The "F" Bomb

The "F" Bomb

There's no room for flexibiity in sound fisheries management.

  • By: Ted Williams
big bad bluefish.jpg

For most of our nation’s history, marine-fish management in American waters has been one grand experiment in flexibility. It wasn’t until the 1970s that we noticed that our flexibility, a tenet of Jeffersonian democracy, had allowed foreign fleets to denude our inshore and offshore fish stocks.

That’s when we began to question British biologist Thomas Huxley, whose theories on marine resources had governed our management strategies since he uttered them in the mid-19th Century (not that he was responsible for any change at that time). “I still believe,” Huxley had declared, “that the cod fishery…and probably all the great sea-fisheries are inexhaustible; that is to say that nothing we can do seriously affects the number of fish.”

After two centuries of flexibility, we kicked out most of the foreign fishing fleet with the Magnuson Fishery Conservation and Management Act of 1976. It established a 200-mile coastal limit and poured money into the decrepit U.S. fishing fleet, thereby doubling its size by 1983 and vastly improving its efficiency. It also set up eight regional management councils comprised of “user groups”—mostly commercial-fishing interests—thereby retaining flexibility.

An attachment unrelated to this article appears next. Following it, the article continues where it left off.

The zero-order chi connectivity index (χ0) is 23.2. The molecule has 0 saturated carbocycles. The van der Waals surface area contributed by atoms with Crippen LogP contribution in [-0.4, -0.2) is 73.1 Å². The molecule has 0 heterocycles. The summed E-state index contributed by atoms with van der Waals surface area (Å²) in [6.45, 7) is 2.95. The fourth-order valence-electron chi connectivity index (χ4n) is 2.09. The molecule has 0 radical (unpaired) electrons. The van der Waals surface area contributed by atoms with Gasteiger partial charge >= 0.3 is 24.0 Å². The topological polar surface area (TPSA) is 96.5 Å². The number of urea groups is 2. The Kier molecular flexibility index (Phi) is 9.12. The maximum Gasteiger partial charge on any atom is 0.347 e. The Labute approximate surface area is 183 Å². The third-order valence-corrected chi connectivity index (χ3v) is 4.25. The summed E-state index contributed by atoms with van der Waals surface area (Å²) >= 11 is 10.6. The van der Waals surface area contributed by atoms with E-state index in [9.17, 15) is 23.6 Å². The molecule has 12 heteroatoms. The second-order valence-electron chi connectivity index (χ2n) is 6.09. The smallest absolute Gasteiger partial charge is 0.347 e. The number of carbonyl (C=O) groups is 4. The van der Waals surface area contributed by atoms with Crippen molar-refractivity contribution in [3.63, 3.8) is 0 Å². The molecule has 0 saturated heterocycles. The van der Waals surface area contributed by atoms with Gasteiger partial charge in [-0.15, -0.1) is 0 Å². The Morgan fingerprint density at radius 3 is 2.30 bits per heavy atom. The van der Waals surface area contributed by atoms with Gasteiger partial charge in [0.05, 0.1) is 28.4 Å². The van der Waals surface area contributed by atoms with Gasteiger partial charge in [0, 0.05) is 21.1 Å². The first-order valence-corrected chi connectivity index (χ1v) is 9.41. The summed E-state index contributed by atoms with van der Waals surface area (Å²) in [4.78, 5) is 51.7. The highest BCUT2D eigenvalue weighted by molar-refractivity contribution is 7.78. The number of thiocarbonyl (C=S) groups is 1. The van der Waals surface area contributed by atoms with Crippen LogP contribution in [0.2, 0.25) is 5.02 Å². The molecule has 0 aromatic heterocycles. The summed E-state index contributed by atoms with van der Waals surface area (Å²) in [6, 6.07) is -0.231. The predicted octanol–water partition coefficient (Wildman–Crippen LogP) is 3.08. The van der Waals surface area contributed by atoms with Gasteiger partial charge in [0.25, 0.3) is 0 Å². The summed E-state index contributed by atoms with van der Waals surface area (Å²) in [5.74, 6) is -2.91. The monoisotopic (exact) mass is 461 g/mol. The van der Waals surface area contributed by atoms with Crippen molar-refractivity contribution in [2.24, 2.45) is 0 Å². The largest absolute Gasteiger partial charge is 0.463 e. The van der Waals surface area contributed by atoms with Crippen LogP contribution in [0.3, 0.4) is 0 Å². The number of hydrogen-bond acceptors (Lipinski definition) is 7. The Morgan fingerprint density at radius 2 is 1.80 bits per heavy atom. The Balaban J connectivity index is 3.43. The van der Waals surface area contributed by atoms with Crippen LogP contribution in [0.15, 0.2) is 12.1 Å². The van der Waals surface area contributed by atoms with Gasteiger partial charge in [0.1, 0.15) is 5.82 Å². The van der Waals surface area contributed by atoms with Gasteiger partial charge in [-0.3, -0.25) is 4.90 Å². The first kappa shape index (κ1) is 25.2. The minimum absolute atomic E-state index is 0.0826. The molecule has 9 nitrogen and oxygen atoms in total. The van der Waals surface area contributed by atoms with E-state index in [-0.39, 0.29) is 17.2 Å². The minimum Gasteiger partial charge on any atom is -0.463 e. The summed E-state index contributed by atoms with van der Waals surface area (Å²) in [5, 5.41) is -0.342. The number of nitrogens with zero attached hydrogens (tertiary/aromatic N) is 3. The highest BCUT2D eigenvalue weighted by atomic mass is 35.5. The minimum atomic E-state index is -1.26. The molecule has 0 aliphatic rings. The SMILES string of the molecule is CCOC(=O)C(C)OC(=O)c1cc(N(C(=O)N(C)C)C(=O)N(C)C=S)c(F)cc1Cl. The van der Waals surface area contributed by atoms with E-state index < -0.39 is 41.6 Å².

“Giving commercial fishermen a stake in their own future,” as Congress kept putting it, sounded wonderful. It was so progressive, so Jeffersonian, so 1970s, so flexible. But somehow assigning the job of regulating to those who required regulation didn’t work. It was as if Congress had recruited grade schoolers to write their scholastic curricula. On all three coasts the result was day-long lunches.

Quotas could be modified by short-term, short-sighted “economic considerations,” and such considerations always “justified” overfishing. Whenever scientists cautioned against overfishing, the “stake holders” would overrule them, regulating in flexibility. “There’s no such rush to rebuild,” was the mantra. Rebuilding while continuing to overfish is, of course, impossible. Overfishing means you kill fish faster than they reproduce, that you’re in a hole and digging. So after 20 years of the stake-holders strip-mining federal waters, our marine fish stocks were in worse shape than when the strip-mining had been handled by foreigners.